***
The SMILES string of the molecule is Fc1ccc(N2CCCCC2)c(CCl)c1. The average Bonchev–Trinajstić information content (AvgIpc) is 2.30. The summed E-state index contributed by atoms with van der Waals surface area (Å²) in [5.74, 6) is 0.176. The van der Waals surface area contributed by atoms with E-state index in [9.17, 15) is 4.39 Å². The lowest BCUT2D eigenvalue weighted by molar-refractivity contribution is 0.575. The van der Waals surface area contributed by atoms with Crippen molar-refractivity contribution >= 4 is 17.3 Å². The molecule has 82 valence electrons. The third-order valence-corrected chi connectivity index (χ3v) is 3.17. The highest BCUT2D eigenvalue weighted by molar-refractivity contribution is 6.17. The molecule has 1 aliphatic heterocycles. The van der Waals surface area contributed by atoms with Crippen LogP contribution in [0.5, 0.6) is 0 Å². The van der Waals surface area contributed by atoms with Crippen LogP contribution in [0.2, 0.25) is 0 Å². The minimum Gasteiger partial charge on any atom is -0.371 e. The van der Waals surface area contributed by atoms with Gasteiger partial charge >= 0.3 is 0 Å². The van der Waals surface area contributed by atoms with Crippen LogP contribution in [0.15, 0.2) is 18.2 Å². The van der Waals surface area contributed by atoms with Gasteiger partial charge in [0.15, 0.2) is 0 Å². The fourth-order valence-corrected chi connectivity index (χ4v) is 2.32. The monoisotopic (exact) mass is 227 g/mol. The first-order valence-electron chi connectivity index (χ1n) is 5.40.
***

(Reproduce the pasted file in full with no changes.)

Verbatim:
The SMILES string of the molecule is Fc1ccc(N2CCCCC2)c(CCl)c1. The average Bonchev–Trinajstić information content (AvgIpc) is 2.30. The summed E-state index contributed by atoms with van der Waals surface area (Å²) in [5.74, 6) is 0.176. The van der Waals surface area contributed by atoms with E-state index in [9.17, 15) is 4.39 Å². The lowest BCUT2D eigenvalue weighted by molar-refractivity contribution is 0.575. The van der Waals surface area contributed by atoms with Crippen molar-refractivity contribution >= 4 is 17.3 Å². The molecule has 82 valence electrons. The third-order valence-corrected chi connectivity index (χ3v) is 3.17. The highest BCUT2D eigenvalue weighted by molar-refractivity contribution is 6.17. The molecule has 1 aliphatic heterocycles. The van der Waals surface area contributed by atoms with Crippen LogP contribution in [0.5, 0.6) is 0 Å². The van der Waals surface area contributed by atoms with Crippen LogP contribution in [0.2, 0.25) is 0 Å². The minimum Gasteiger partial charge on any atom is -0.371 e. The van der Waals surface area contributed by atoms with Gasteiger partial charge >= 0.3 is 0 Å². The van der Waals surface area contributed by atoms with Crippen LogP contribution in [0.15, 0.2) is 18.2 Å². The van der Waals surface area contributed by atoms with Gasteiger partial charge in [0.15, 0.2) is 0 Å². The fourth-order valence-corrected chi connectivity index (χ4v) is 2.32. The monoisotopic (exact) mass is 227 g/mol. The first-order valence-electron chi connectivity index (χ1n) is 5.40.